This is not a criticism of hedgehogs. We all adore them. And this news shouldn’t change our attitude towards them in any way. It’s a bit of science which tells us that a bacterium, MRSA (Staphylococcus aureus), evolved on the skin of hedgehogs about 200 years ago. This is about a century before Alexander Fleming discovered penicillin in 1928. It was commonly thought that MRSA evolved because of an overuse of antibiotics to become an antibiotic resistant pathogen. But that isn’t the case.
The scientists found that a skin fungus common to hedgehogs naturally produces antibiotics. And in response, bacteria on the skin of hedgehogs developed a resistance to this naturally created antibiotic. It was a natural biological process and not antibiotic used by humans which created this superbug.
Because of their resistance to antibiotics, MRSA infections are far more difficult to treat than those caused by other bacteria which is why the World Health Organisation considers them to be one of the greatest threats to human health.
The study which reports on this interesting evolution of Staphylococcus aureus is titled: Emergence of methicillin resistance predates the clinical use of antibiotics. They say that antibiotics were discovered about 80 years ago resulting in considerable improvements in human and animal health.
Resistance by human pathogens to antibiotics was thought to be a modern phenomenon because, as mentioned, of the clinical use of antibiotics to cure bacterial infections.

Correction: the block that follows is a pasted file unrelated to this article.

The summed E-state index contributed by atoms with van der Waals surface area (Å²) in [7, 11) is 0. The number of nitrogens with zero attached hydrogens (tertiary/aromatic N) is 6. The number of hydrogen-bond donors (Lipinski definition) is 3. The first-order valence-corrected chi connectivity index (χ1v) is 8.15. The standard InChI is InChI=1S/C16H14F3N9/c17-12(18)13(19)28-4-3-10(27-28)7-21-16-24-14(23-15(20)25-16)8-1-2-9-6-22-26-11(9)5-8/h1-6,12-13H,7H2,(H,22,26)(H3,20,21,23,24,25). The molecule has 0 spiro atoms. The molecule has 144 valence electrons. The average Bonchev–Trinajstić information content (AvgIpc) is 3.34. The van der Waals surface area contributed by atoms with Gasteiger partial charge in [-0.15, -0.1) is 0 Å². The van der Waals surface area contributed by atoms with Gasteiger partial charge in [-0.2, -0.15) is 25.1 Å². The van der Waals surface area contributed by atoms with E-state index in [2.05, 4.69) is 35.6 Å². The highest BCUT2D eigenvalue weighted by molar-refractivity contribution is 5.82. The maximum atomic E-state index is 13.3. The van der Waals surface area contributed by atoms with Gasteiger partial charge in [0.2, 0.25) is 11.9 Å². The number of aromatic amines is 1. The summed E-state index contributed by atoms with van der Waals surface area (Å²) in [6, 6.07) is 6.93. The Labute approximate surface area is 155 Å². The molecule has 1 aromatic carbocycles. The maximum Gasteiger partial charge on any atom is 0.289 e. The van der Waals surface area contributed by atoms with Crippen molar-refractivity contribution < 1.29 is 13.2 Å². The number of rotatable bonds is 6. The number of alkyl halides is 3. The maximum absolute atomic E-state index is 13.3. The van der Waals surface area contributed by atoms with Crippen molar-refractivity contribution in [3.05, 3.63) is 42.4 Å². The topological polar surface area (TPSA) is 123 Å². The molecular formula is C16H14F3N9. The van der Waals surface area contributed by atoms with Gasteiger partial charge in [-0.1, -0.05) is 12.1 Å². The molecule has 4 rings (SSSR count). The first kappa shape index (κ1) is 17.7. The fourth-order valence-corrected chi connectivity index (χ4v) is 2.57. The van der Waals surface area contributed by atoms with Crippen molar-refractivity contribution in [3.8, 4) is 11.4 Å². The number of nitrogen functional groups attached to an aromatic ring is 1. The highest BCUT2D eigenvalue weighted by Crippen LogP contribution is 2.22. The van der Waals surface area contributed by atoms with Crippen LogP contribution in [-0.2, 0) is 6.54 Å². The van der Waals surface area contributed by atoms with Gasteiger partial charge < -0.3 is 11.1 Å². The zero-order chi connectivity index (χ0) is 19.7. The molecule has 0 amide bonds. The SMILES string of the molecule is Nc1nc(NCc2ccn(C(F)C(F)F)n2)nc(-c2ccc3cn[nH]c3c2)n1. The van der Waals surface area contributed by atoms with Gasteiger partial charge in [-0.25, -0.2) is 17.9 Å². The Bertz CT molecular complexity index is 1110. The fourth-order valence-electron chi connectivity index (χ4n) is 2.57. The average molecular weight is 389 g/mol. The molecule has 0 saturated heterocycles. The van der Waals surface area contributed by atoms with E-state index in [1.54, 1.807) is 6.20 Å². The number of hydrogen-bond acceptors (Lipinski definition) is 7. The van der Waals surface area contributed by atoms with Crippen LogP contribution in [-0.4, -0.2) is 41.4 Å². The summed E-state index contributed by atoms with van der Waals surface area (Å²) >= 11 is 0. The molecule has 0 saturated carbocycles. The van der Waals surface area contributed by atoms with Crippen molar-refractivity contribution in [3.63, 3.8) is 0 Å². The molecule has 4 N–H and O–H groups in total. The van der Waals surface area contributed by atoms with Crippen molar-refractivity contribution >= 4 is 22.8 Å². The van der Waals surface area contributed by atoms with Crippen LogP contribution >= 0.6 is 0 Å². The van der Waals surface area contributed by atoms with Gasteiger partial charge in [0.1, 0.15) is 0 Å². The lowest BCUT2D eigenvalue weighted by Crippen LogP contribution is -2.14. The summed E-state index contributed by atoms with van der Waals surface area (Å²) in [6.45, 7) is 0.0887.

They say “that particular lineages of methicillin-resistant Staphylococcus aureus – a notorious human pathogen – appeared in European hedgehogs in the pre-antibiotic era.”
The fungus that I refer to above is described by the scientist as “the hedgehog dermatophyte Trichophyton erinacei“. They say it produces “two β-lactam antibiotics that provide a natural selective environment in which methicillin-resistant S. aureus isolates have an advantage over susceptible isolates.”
As a consequence, they say that methicillin-resistant emerged before humankind had created and developed antibiotics.
The Times reports that about 60% of hedgehogs are estimated to carry this superbug which causes about one in 200 of all MRSA infections in people. The bacterium transferred from the European hedgehog to other animals and then to humans.
Despite this scientific news, the researchers said that the vast majority of MRSA infections which endanger the lives of people are a consequence of over-prescribing antibiotics.